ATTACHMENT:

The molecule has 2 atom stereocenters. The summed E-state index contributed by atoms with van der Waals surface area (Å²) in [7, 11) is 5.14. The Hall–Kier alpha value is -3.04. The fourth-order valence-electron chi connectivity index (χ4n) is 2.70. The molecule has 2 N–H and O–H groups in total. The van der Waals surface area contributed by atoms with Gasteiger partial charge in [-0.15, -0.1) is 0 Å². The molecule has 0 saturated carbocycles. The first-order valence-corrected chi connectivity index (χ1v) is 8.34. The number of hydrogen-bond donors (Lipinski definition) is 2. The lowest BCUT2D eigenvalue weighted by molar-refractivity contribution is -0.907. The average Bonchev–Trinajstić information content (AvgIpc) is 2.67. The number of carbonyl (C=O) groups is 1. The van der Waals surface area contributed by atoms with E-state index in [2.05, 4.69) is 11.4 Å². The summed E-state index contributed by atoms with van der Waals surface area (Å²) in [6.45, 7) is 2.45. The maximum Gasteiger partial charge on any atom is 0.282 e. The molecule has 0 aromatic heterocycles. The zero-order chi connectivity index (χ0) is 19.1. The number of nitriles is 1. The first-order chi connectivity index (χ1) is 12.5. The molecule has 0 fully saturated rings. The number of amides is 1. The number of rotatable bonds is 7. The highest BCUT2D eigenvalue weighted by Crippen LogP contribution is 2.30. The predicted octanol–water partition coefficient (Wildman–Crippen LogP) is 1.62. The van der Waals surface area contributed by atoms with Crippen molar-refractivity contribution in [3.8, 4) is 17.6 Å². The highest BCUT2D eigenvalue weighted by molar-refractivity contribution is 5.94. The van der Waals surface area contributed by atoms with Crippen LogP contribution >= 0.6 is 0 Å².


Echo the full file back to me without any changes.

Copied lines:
The molecule has 2 atom stereocenters. The summed E-state index contributed by atoms with van der Waals surface area (Å²) in [7, 11) is 5.14. The Hall–Kier alpha value is -3.04. The fourth-order valence-electron chi connectivity index (χ4n) is 2.70. The molecule has 2 N–H and O–H groups in total. The van der Waals surface area contributed by atoms with Gasteiger partial charge in [-0.15, -0.1) is 0 Å². The molecule has 0 saturated carbocycles. The first-order valence-corrected chi connectivity index (χ1v) is 8.34. The number of hydrogen-bond donors (Lipinski definition) is 2. The lowest BCUT2D eigenvalue weighted by molar-refractivity contribution is -0.907. The average Bonchev–Trinajstić information content (AvgIpc) is 2.67. The number of carbonyl (C=O) groups is 1. The van der Waals surface area contributed by atoms with E-state index in [2.05, 4.69) is 11.4 Å². The summed E-state index contributed by atoms with van der Waals surface area (Å²) in [6.45, 7) is 2.45. The maximum Gasteiger partial charge on any atom is 0.282 e. The molecule has 0 aromatic heterocycles. The zero-order chi connectivity index (χ0) is 19.1. The number of nitriles is 1. The first-order chi connectivity index (χ1) is 12.5. The molecule has 0 fully saturated rings. The number of amides is 1. The number of rotatable bonds is 7. The highest BCUT2D eigenvalue weighted by Crippen LogP contribution is 2.30. The predicted octanol–water partition coefficient (Wildman–Crippen LogP) is 1.62. The van der Waals surface area contributed by atoms with Crippen molar-refractivity contribution in [3.8, 4) is 17.6 Å². The highest BCUT2D eigenvalue weighted by molar-refractivity contribution is 5.94. The van der Waals surface area contributed by atoms with Crippen LogP contribution >= 0.6 is 0 Å².